No two Charlie Kaufman films are alike. Nor is any Charlie Kaufman film quite like anything you’ve ever seen before. Such is the case with Anomalisa, a stop-motion feature about a lonely self-help author and his one-night affair with a lady named Lisa. Anomalisa features odd-looking, yet very anatomically correct, puppets rather than actual actors. Now why would Kaufman go to the trouble to make a stop-motion puppet show rather than use computer generation? Or actual actors? There must be a point to this madness, right? Aah… Let’s see, shall we?
Michael Stone (voiced by British actor David Thewlis) is an author spending a night in Cincinnati. The following day, he’ll speak to a group of fans about his new book on proper customer service. We can sense that Stone leads a humdrum life. Everything about his life is dull. The Cincinnati airport? Looks like all the others he’s seen. The cab ride to his hotel? Like any other. Stone doesn’t particularly want to talk, but the cabbie insists on educating him about all the local attractions to see during his stay. The fancy downtown hotel? Like all the others in which he’s stayed. For someone who makes his living teaching good customer service, Stone makes a peculiarly bad customer.
By the time he unpacks his bag, two realities began to sink in for me. First, I wondered if Anomalisa was going to be as mundane as its protagonist’s life. (Perhaps the point of Anomalisa was simply to marvel at the technology?) And second, I realized every other character was exactly the same puppet. While the hair, eyes, and clothes might be divergent, the base puppet was exactly the same. The check-in clerk, the bellhop, the cabbie. All the same face. And they all sound the same. In fact, character actor Tom Noonan voices every other character – females, children, young, old. They all sound like Tom Noonan. In one of the greatest feats of irony in recent filmmaking, the name of the downtown Cincinnati hotel is the Fregoli. That’s not a real hotel, but the Fregoli Delusion is a rare disorder in which a person believes everyone with whom he has contact is, in fact, the same person. Leave it to Charlie Kaufman to sneak that into his screenplay.
Later that evening, Mr. Stone happens upon a woman whose voice is different. Her name is Lisa, and she’s a customer service representative and fan, who has driven all the way from Akron with her best friend, to see Stone’s presentation. Immediately, we notice Lisa is not a variation of the same puppet. And she actually has a female voice – that of Jennifer Jason Leigh. It’s instant attraction for Stone, even though Lisa appears to be just another non-descript lonely person leading a monotonous workaday life. We’re never quite sure what the attraction is, but we know it must be strong for her character to stand out so vividly in Stone’s mind. He wines & dines her (and her friend), and then Lisa and Mike spend the night together, making more passionate love than many human actors have made in recent cinema history.
The third act of Anomalisa takes us on a wild ride, beginning with Stone’s dream, continuing through his speech the next day, and ending with his return to his home in Los Angeles. This section of the film is so eloquent, I actually forgot I was watching puppets. They begin to feel like real people during this segment.
I can’t give anything else away without spoiling it, but suffice to say that this is where we see Charlie Kaufman come through. You see, Kaufman wrote the screenplays for Spike Jonze’s first three films – Being John Malkovich, Adaptation, and Eternal Sunshine of the Spotless Mind. And, as in those pictures, just when we think nothing makes any sense, reality strikes. Anomalisa is the best film he’s ever made, and you’ll find yourself thinking it through days after you see it.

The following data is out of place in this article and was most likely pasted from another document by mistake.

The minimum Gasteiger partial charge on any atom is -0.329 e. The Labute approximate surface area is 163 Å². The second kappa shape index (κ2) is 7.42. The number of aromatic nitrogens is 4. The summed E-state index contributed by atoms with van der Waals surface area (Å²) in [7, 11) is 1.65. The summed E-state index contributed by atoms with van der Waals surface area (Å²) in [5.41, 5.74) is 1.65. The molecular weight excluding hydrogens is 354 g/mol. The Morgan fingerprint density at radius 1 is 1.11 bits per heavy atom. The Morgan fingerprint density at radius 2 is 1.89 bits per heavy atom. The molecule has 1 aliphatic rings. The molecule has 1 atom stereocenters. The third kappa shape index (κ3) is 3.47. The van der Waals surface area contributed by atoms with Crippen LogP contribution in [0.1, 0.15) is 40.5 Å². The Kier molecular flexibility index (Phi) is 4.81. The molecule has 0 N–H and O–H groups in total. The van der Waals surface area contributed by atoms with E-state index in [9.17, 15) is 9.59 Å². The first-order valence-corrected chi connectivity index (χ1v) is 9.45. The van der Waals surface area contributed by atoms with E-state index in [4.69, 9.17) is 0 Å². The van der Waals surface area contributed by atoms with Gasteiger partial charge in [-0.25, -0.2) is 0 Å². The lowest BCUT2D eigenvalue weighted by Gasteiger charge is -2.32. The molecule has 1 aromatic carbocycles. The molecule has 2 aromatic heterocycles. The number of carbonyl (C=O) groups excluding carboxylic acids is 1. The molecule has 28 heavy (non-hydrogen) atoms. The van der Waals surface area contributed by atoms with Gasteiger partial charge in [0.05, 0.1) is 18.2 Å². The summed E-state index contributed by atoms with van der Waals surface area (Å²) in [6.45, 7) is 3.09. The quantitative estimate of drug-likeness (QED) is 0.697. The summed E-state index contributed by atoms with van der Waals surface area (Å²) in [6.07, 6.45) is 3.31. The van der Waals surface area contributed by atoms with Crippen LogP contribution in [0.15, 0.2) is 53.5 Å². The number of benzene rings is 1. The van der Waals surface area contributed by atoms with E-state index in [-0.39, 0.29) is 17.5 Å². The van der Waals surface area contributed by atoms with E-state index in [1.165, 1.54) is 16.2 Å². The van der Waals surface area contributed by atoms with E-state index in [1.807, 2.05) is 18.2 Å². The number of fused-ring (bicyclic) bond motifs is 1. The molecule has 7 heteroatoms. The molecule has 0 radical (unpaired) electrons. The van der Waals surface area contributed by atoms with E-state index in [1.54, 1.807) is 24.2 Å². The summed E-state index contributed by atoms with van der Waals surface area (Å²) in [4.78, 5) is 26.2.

What does it all mean? And why puppets? Now, I can’t get inside the mind of Charlie Kaufman (nor do I especially want to), but he’s created a minor masterpiece here. He’s latched onto our lucid imaginations in a way few filmmakers ever have. When we least expect it, the person we think could become our “life partner” walks into our life, and we imagine a life of total bliss – before we know anything about that person. As reality begins to sink in, that imagination of ours crashes back down to earth – leaving us wiser but, we often believe, no better off than before. I was reminded of Simon & Garfunkel’s song, “I Am A Rock.” Mike Stone could simply accept his boring life, but instead he seeks to love – someone, anyone – even though that love may eventually result in heartbreak. There’s a lot of psychology going on here, and Anomalisa practically invites us to watch it at least a second time.
I believe the use of puppets plays right into this theme. What we see on the screen is Mike Stone’s imagination – not his reality. The whole film exists in his imagination. The realistic movie would have starred real actors – all of whom look different, and possess different voices. In this scenario, we would never understand Mike’s instant attraction to Lisa. Some viewers have complained that the puppets are a little creepy. I believe had Anomalisa starred real actors, Mike Stone would seem creepy. The role simply couldn’t be played by a real human without seeming like he’s taking advantage of Lisa. Hence the puppets. That’s my take. Yours may be different. But at least we’re discussing deeper themes than, “Boy, wasn’t that a great explosion when that car crashed into the side of that skyscraper?” Anomalisa is a completely and totally unique experience, and ranks as one of this year’s very best films.
-from contributing editor, Andy Ray
Andy Ray film reviews appear on TheFilmYap.com, where he also serves as film historian for the website.